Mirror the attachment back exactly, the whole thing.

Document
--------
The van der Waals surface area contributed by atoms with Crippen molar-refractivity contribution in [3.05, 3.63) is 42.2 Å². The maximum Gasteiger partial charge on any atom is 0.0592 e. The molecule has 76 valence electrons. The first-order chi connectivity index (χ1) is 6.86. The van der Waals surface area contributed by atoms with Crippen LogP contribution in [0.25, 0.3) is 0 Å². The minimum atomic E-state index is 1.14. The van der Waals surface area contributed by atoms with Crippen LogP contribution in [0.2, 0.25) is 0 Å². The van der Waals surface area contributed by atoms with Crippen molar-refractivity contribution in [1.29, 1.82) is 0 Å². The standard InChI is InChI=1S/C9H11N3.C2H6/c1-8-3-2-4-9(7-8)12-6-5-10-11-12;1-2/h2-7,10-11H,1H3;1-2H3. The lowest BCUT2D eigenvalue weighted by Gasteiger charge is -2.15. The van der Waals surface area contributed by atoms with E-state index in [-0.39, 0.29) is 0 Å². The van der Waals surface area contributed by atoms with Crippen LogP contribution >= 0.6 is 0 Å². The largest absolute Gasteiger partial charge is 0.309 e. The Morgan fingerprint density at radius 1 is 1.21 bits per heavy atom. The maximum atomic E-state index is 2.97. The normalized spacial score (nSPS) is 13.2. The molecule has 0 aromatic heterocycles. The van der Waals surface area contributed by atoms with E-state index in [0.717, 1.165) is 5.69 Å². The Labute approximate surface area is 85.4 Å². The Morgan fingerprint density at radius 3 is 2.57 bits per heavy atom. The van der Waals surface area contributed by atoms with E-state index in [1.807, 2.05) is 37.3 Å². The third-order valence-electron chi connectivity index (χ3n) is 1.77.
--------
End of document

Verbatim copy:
The van der Waals surface area contributed by atoms with Crippen molar-refractivity contribution in [3.05, 3.63) is 42.2 Å². The maximum Gasteiger partial charge on any atom is 0.0592 e. The molecule has 76 valence electrons. The first-order chi connectivity index (χ1) is 6.86. The van der Waals surface area contributed by atoms with Crippen LogP contribution in [0.25, 0.3) is 0 Å². The minimum atomic E-state index is 1.14. The van der Waals surface area contributed by atoms with Crippen LogP contribution in [0.2, 0.25) is 0 Å². The van der Waals surface area contributed by atoms with Crippen molar-refractivity contribution in [1.29, 1.82) is 0 Å². The standard InChI is InChI=1S/C9H11N3.C2H6/c1-8-3-2-4-9(7-8)12-6-5-10-11-12;1-2/h2-7,10-11H,1H3;1-2H3. The lowest BCUT2D eigenvalue weighted by Gasteiger charge is -2.15. The van der Waals surface area contributed by atoms with E-state index in [-0.39, 0.29) is 0 Å². The van der Waals surface area contributed by atoms with Crippen LogP contribution >= 0.6 is 0 Å². The largest absolute Gasteiger partial charge is 0.309 e. The Morgan fingerprint density at radius 1 is 1.21 bits per heavy atom. The maximum atomic E-state index is 2.97. The normalized spacial score (nSPS) is 13.2. The molecule has 0 aromatic heterocycles. The van der Waals surface area contributed by atoms with E-state index in [0.717, 1.165) is 5.69 Å². The Labute approximate surface area is 85.4 Å². The Morgan fingerprint density at radius 3 is 2.57 bits per heavy atom. The van der Waals surface area contributed by atoms with E-state index in [1.807, 2.05) is 37.3 Å². The third-order valence-electron chi connectivity index (χ3n) is 1.77.